Irish whiskey body calls for reform of EU trade rulesBy Nicola Carruthers
Certain Irish whiskeys have lost their EU origin status due to new free trade agreements, resulting in tariffs and cross-border challenges, according to a trade group.
Trade body the Irish Whiskey Association (IWA) will team up with Dairy Industry Ireland and the Dairy Council for Northern Ireland today (14 June) on a joint presentation to the Seanad Brexit Committee.
The presentation will address the challenges faced by Irish whiskey and dairy products in accessing the benefits of EU free trade agreements (FTA) following the UK’s departure from the EU.
Since 1 January 2021, a range of Irish whiskey and Irish dairy products produced in Ireland have lost their EU originating status under all EU trade agreements with markets around the world, according to the trade bodies.
The trade groups said this is due to the rules of origin stated in the FTAs that do not currently recognise inputs or processing from outside of the EU, despite the free movement of goods within the EU under the Ireland/Northern Ireland Protocol. Northern Ireland (NI) has been included in the designation.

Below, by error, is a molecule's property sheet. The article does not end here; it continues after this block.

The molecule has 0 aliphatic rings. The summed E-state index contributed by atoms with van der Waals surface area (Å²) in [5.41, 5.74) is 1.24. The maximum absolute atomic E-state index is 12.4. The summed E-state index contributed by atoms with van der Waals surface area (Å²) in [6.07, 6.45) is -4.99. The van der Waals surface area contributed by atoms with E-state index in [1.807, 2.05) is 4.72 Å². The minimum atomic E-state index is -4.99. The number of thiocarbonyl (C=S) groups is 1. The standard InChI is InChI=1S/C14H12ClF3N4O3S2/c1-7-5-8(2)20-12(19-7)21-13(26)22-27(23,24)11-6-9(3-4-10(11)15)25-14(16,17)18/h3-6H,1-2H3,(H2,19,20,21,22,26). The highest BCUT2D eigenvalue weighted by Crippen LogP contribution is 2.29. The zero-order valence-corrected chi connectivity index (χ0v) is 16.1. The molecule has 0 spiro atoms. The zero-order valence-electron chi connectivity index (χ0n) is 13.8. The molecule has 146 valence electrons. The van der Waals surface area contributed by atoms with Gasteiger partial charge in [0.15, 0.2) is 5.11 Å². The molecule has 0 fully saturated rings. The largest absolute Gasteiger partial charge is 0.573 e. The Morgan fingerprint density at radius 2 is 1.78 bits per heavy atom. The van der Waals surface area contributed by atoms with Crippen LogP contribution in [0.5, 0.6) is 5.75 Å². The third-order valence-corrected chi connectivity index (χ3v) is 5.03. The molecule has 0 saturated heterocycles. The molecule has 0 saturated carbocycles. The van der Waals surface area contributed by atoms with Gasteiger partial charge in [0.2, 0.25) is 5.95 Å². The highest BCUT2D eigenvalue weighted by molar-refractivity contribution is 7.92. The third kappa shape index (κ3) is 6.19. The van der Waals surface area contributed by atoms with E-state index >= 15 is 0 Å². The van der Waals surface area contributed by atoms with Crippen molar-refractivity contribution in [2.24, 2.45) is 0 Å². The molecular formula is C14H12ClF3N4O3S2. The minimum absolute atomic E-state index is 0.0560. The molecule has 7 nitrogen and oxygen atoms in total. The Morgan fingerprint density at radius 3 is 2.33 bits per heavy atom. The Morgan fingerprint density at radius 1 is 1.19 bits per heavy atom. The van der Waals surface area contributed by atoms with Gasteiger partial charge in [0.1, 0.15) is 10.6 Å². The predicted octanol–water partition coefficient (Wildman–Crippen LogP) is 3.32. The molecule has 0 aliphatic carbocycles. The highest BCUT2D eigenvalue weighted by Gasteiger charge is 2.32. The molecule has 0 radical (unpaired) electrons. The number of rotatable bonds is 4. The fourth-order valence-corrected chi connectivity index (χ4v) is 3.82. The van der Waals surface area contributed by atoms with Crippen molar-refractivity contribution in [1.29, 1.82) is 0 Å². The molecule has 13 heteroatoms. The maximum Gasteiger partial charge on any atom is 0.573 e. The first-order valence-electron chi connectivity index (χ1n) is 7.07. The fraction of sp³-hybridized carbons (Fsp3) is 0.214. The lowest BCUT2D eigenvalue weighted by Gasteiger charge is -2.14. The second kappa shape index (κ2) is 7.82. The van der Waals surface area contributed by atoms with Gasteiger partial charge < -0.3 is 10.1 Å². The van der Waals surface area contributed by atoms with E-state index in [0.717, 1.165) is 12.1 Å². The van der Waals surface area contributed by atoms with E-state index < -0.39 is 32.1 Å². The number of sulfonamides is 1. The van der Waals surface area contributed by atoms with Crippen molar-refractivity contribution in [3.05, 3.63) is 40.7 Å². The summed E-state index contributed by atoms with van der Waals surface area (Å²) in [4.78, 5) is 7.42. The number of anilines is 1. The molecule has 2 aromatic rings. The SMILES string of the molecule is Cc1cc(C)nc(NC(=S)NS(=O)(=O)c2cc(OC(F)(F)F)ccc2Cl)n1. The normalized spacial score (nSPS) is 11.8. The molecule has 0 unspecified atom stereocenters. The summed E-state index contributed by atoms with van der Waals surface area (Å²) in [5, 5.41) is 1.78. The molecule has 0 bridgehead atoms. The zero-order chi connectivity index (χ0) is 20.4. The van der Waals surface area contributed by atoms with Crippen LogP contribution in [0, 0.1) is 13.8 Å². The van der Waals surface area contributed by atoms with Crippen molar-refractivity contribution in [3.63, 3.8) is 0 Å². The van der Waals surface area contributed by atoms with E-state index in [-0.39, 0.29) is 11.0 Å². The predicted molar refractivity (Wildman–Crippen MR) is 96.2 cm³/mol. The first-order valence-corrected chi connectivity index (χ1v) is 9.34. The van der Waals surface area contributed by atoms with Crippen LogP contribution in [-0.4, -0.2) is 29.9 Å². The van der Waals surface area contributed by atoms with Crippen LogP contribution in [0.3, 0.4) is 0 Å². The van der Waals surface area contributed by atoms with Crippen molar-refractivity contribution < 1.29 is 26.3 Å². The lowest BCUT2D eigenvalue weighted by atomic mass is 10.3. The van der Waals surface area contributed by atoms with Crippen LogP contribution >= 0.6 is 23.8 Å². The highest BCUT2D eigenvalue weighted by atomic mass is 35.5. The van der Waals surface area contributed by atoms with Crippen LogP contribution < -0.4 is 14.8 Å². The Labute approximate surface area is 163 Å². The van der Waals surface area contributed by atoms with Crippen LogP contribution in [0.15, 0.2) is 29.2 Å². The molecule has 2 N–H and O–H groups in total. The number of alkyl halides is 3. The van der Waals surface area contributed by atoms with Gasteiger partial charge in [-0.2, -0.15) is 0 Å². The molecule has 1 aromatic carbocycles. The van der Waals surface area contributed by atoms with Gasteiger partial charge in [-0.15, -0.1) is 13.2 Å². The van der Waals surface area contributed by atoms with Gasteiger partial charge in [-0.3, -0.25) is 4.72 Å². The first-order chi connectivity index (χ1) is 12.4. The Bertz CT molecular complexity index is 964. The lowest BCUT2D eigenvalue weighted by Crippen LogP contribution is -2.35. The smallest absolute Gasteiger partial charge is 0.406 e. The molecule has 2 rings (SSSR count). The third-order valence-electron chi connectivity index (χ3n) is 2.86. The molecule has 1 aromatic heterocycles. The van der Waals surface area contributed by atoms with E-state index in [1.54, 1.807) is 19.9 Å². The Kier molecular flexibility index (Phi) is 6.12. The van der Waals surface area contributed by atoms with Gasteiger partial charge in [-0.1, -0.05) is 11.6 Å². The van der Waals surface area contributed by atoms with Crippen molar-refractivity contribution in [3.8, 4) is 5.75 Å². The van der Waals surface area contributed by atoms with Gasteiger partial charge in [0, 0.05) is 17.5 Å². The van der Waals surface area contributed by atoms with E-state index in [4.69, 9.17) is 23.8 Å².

The EU trade agreement impacts Irish whiskey primarily produced in the Republic but containing some inputs from NI – mainly Irish whiskey blended in the south with one of the component parts of the blend being an NI-distilled whiskey.
It also affects Irish whiskey distilled in NI but matured in the Republic, and in some cases, Irish whiskey produced in the Republic but bottled in NI.
As such, these products no longer have access to lower or zero tariffs under certain EU trade agreements with markets around the world. As an example given by the IWA, Irish whiskeys that have lost their EU origin status must pay a tariff of 154 cents per litre in South Africa, whereas those deemed to be of EU origin continue to pay nothing.
‘Strong’ support for Ireland/NI Protocol
The three trade associations will reiterate their ‘strong’ support for the Ireland/NI protocol which protects cross-border supply chains across the island of Ireland from tariffs and checks at the border.
The groups will also note the ‘failure to act on rules of origin effectively’ which has led to ‘difficulty’ for cross-border supply chains when it comes to exporting to certain countries.
The trade bodies previously asked the European Commission to consider new rules of origin in all future EU trade agreements, starting with the Australia deal. It also proposed that it be considered in reviews of existing FTAs.
However, the trade groups said they had received ‘disappointing’ replies from the European Commission, which has also proposed the same rules of origin for the EU-Australia FTA.
According to the trade associations, the Commission has stated that it does not plan to review any existing EU trade agreement on the back of Brexit.
As such, the groups are calling on the Irish government to continue to ‘reform rules of origin and territoriality rules in international trade to protect and facilitate cross-border supply chains on the island of Ireland’.